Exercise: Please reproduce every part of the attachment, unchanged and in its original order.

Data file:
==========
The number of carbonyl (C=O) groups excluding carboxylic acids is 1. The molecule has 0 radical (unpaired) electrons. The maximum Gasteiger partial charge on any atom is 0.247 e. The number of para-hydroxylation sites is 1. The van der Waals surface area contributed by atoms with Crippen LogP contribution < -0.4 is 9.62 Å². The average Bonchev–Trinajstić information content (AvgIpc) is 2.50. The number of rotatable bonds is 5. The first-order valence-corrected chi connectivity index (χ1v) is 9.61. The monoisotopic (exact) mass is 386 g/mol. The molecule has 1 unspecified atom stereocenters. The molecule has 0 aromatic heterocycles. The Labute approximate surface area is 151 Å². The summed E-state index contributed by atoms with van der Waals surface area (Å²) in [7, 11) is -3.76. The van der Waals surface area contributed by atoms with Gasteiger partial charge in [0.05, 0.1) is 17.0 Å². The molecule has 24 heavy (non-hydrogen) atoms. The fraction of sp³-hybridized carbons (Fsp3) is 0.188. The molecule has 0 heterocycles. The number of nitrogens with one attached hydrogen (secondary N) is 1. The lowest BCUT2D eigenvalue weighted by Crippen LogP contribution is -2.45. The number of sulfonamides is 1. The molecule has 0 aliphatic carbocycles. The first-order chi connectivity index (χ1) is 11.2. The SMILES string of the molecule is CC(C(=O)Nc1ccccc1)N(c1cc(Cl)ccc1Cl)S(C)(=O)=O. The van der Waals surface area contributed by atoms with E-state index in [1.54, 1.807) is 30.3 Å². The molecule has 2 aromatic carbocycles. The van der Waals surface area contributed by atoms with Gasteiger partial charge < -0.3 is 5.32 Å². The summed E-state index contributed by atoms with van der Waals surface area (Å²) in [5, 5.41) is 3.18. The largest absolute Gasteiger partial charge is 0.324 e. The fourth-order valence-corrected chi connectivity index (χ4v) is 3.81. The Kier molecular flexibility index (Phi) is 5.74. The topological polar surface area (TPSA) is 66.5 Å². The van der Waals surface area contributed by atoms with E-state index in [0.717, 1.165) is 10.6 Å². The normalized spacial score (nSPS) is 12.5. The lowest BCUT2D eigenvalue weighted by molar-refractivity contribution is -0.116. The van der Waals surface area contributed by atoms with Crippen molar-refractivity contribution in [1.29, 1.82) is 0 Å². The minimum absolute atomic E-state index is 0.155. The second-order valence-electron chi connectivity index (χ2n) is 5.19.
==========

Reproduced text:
The number of carbonyl (C=O) groups excluding carboxylic acids is 1. The molecule has 0 radical (unpaired) electrons. The maximum Gasteiger partial charge on any atom is 0.247 e. The number of para-hydroxylation sites is 1. The van der Waals surface area contributed by atoms with Crippen LogP contribution < -0.4 is 9.62 Å². The average Bonchev–Trinajstić information content (AvgIpc) is 2.50. The number of rotatable bonds is 5. The first-order valence-corrected chi connectivity index (χ1v) is 9.61. The monoisotopic (exact) mass is 386 g/mol. The molecule has 1 unspecified atom stereocenters. The molecule has 0 aromatic heterocycles. The Labute approximate surface area is 151 Å². The summed E-state index contributed by atoms with van der Waals surface area (Å²) in [7, 11) is -3.76. The van der Waals surface area contributed by atoms with Gasteiger partial charge in [0.05, 0.1) is 17.0 Å². The molecule has 24 heavy (non-hydrogen) atoms. The fraction of sp³-hybridized carbons (Fsp3) is 0.188. The molecule has 0 heterocycles. The number of nitrogens with one attached hydrogen (secondary N) is 1. The lowest BCUT2D eigenvalue weighted by Crippen LogP contribution is -2.45. The number of sulfonamides is 1. The molecule has 0 aliphatic carbocycles. The first-order chi connectivity index (χ1) is 11.2. The SMILES string of the molecule is CC(C(=O)Nc1ccccc1)N(c1cc(Cl)ccc1Cl)S(C)(=O)=O. The van der Waals surface area contributed by atoms with E-state index in [1.54, 1.807) is 30.3 Å². The molecule has 2 aromatic carbocycles. The van der Waals surface area contributed by atoms with Gasteiger partial charge < -0.3 is 5.32 Å². The summed E-state index contributed by atoms with van der Waals surface area (Å²) in [5, 5.41) is 3.18. The largest absolute Gasteiger partial charge is 0.324 e. The fourth-order valence-corrected chi connectivity index (χ4v) is 3.81. The Kier molecular flexibility index (Phi) is 5.74. The topological polar surface area (TPSA) is 66.5 Å². The van der Waals surface area contributed by atoms with E-state index in [0.717, 1.165) is 10.6 Å². The normalized spacial score (nSPS) is 12.5. The lowest BCUT2D eigenvalue weighted by molar-refractivity contribution is -0.116. The van der Waals surface area contributed by atoms with Crippen molar-refractivity contribution in [1.29, 1.82) is 0 Å². The minimum absolute atomic E-state index is 0.155. The second-order valence-electron chi connectivity index (χ2n) is 5.19.